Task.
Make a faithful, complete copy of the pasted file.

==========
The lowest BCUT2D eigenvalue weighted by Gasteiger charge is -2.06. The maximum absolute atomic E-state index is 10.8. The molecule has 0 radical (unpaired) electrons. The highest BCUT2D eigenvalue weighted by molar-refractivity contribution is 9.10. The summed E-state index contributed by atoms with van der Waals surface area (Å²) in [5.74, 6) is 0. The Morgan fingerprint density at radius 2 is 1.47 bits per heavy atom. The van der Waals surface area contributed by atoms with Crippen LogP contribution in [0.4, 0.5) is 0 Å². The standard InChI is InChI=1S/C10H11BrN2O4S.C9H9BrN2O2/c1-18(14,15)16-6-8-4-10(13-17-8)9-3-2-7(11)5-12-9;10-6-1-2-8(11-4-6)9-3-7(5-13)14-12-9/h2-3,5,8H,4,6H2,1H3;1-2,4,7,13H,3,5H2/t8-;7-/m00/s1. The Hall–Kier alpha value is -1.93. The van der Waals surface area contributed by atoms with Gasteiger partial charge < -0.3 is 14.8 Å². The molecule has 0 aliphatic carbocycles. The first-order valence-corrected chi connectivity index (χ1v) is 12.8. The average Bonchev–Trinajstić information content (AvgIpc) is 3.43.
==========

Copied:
The lowest BCUT2D eigenvalue weighted by Gasteiger charge is -2.06. The maximum absolute atomic E-state index is 10.8. The molecule has 0 radical (unpaired) electrons. The highest BCUT2D eigenvalue weighted by molar-refractivity contribution is 9.10. The summed E-state index contributed by atoms with van der Waals surface area (Å²) in [5.74, 6) is 0. The Morgan fingerprint density at radius 2 is 1.47 bits per heavy atom. The van der Waals surface area contributed by atoms with Crippen LogP contribution in [0.4, 0.5) is 0 Å². The standard InChI is InChI=1S/C10H11BrN2O4S.C9H9BrN2O2/c1-18(14,15)16-6-8-4-10(13-17-8)9-3-2-7(11)5-12-9;10-6-1-2-8(11-4-6)9-3-7(5-13)14-12-9/h2-3,5,8H,4,6H2,1H3;1-2,4,7,13H,3,5H2/t8-;7-/m00/s1. The Hall–Kier alpha value is -1.93. The van der Waals surface area contributed by atoms with Gasteiger partial charge < -0.3 is 14.8 Å². The molecule has 0 aliphatic carbocycles. The first-order valence-corrected chi connectivity index (χ1v) is 12.8. The average Bonchev–Trinajstić information content (AvgIpc) is 3.43.